It was a confusing afternoon for Saskatoon City Council Monday, but a solution to handle the provincial budget fallout in the short-term may be just around the corner.
The governance and priorities committee, which consists of the mayor and all 10 councillors, forwarded a slew of recommendations that aimed to keep property tax increases to a minimum while making up for the $9 million funding gap left by the province this year.
The recommendations include eliminating inflationary raises for all city staff, essentially freezing wages for those not included in collective bargaining groups, and raising parking ticket fees from $20 to $30.
“We’re trying to mitigate the impacts and to keep our services going,” Mayor Charlie Clark said. “If we’re going to climb out of this financial challenge we need to keep attracting talent and investment to our city. Providing quality services is key to that.”
The committee also recommended deferring $1.1 million of the snow and ice removal levy, to end $35,000 in payments to the Yellowhead Highway Association and to reduce the fuel and energy management budget by $750,000.
TAXES LOWER THAN FIRST THOUGHT
All the savings and revenue generation combined left taxpayers with a 2.55 per cent increase in property taxes, translating to a $43.80 hike for the average homeowner with a property valued at $325,000.
The tax increase is slightly higher than it was after a decision in March to adjust the business tax ratio, but lower than what was approved in December.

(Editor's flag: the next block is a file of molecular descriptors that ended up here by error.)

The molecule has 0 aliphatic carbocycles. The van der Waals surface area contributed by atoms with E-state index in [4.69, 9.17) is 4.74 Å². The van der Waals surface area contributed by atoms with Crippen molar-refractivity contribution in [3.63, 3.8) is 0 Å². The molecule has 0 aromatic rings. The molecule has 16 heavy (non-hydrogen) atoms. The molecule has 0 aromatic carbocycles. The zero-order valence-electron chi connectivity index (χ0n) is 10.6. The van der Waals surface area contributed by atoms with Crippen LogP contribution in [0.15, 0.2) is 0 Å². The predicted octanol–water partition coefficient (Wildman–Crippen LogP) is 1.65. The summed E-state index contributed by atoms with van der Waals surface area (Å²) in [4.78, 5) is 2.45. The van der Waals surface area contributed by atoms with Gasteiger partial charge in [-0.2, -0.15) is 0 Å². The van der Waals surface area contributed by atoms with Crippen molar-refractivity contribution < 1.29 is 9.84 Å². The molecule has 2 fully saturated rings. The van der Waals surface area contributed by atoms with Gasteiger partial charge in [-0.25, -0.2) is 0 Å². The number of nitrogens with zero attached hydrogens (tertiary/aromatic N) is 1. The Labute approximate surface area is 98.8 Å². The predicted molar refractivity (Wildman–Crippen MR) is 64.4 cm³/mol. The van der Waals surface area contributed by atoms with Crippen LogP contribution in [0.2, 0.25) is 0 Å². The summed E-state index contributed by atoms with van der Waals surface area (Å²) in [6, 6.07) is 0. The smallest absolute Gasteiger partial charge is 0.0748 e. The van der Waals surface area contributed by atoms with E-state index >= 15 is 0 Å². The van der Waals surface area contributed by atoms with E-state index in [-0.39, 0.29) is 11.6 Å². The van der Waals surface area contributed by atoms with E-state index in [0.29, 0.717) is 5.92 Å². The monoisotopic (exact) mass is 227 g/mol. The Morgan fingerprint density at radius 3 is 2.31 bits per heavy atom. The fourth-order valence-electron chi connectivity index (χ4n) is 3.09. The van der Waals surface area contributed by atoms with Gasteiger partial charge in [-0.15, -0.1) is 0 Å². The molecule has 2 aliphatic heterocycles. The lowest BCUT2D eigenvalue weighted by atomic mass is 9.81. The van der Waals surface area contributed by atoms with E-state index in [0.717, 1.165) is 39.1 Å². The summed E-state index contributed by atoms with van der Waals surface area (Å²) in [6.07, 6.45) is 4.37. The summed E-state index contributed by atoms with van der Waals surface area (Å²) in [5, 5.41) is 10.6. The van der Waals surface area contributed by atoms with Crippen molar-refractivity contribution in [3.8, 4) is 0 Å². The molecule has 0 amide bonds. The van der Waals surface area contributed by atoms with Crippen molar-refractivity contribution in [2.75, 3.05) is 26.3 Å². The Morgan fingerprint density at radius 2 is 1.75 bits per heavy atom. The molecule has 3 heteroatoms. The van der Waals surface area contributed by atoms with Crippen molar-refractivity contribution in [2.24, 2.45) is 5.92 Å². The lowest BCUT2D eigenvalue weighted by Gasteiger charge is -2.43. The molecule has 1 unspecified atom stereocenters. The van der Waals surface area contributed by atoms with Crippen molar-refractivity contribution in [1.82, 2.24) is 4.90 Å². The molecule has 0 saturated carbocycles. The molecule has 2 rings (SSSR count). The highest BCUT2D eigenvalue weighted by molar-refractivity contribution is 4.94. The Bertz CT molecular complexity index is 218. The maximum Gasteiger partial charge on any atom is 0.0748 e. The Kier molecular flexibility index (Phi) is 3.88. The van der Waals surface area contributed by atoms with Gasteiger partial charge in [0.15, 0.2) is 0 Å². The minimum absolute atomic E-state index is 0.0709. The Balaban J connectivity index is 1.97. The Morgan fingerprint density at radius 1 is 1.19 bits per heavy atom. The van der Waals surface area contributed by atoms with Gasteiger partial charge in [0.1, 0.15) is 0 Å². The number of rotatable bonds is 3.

City administration officials had their calculators out throughout the discussion Monday, crunching numbers to keep councillors up to speed on how they had changed the tax rate.
“It’s confusing,” Clark said of all the changes. “But we’ll have to communicate it as clearly as we can.”
Businesses are looking at an average increase of 10.34 per cent, after all, is said and done.
RENT FOR SCHOOLS
Ward 9 Councillor Bev Dubois also forwarded a motion to ask administration to look into the lease agreements with the province on four new schools set to open in Saskatoon in the fall.
The agreements are currently for $1 per year, but Dubois suggested the city could charge market rent for the sites – a move that would generate $1.6 million in revenues.
“It’s just not fair that we would be paying for this,” she said, referring to the foregone revenue. “It’s a good chunk of change to help us out.”
Administration warned in the report prepared for Monday’s meeting the province could dispute a rent increase, negating any short-term financial revenue from the schools.
The motion passed to full council by a 7-4 vote, with councillors Hilary Gough, Sarina Gersher, Cynthia Block and Mairin Loewen voting against.
LABELLING TAX INCREASES
Another motion from Dubois suggested the city clearly label the tax increase to residents forced by the provincial budget gap, so taxpayers know why it’s there.
“We can call it whatever we want,” she said. “But I would like it specifically separate.”
The name of the tax portion will be decided on later in the month.
Since Monday’s decisions were made in committee, council will also have to vote again on each tax proposal during their regular business meeting on April 24.